Find Your Audience

One of the most important things we can do as parents, men, and believers is to find our audience.  We’re told to go, make disciples of the world. We are touched on the heart with the mission to share our faith and be present.

You may be thinking, what can I do?

Check out this article posted today at Bleacher Report.

Carl Lentz is a former college basketball player who found his way into ministry.  He connected with Hillsong church and helped to open their first US location in New York City. He also made friendships with some of the top stars in the NBA.

Lentz has officiated funerals for the families of NBA players, married players to their spouses, and even baptized Kevin Durant in the pool at his home.

So what can we learn from this athlete turned preacher/advocate?


Photo Credit: Fuzzy Images via Compfight cc

Appearance doesn’t matter. The article mentions Lentz’s tattoos and mohawk haircut, even quoting one NBA player as being impressed that Lentz was not another “old white guy” behind a pulpit.

You are equipped for your ministry.

I’ll say it again, you are equipped for your ministry.  Your appearance, whether buttoned up or casual, relates you to an audience.  Never count yourself out because of your looks.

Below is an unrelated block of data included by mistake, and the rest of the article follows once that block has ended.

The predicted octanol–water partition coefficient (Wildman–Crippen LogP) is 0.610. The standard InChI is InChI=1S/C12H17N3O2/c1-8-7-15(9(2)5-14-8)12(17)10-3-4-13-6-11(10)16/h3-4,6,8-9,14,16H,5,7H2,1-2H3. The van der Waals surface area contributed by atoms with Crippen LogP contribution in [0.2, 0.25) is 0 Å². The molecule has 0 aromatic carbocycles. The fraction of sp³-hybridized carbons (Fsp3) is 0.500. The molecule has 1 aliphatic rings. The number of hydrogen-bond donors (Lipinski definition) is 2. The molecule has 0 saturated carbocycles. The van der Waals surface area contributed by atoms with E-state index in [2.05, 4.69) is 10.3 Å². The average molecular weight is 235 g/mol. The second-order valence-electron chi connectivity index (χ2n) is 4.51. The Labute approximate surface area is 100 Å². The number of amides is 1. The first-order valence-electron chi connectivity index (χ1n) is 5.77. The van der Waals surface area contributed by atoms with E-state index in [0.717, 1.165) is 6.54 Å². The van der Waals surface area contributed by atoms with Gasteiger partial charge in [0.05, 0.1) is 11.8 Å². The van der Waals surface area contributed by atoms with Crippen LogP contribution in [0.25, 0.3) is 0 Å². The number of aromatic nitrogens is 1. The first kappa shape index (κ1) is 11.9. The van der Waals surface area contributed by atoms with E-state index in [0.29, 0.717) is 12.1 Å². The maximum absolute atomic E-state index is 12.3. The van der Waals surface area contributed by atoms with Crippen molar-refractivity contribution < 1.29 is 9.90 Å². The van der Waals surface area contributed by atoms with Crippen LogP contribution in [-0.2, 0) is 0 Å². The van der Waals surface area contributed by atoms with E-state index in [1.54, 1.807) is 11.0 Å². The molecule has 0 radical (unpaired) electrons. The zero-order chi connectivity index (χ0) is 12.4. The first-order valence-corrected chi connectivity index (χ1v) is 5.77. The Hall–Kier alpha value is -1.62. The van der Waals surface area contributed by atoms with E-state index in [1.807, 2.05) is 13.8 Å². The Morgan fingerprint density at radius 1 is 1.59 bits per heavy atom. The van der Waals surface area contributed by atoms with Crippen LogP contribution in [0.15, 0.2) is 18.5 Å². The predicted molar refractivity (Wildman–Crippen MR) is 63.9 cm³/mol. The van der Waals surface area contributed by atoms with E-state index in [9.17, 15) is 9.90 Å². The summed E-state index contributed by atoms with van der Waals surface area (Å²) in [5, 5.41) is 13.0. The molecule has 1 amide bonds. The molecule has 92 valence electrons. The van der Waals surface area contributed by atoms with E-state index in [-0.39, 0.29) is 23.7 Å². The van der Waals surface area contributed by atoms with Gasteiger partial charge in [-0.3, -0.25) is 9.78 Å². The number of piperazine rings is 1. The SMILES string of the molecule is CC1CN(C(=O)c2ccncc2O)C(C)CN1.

Size doesn’t matter. Hillsong NYC has eight services on a Sunday. They are located near Madison Square Garden. For NBA players in the city, it is a perfect spot. Your church may not match Hillsong’s size, yet those walking through the doors are there for a reason. I believe God draws people close every week.

Be prepared to reach out, whether your church is eighty or 8,000 people. Your handshake and hug may be the one that makes a difference in the lives of a new visitor.

-Your connection is already there. Lentz was a former college basketball player at N.C. State.  That gave him an instant bond over basketball. What do you do for a living? Find a community related to your talents and profession. If you are a contractor, you’ll have a bridge of connection with other construction people in your area.  If you are a lawyer, check out the law offices.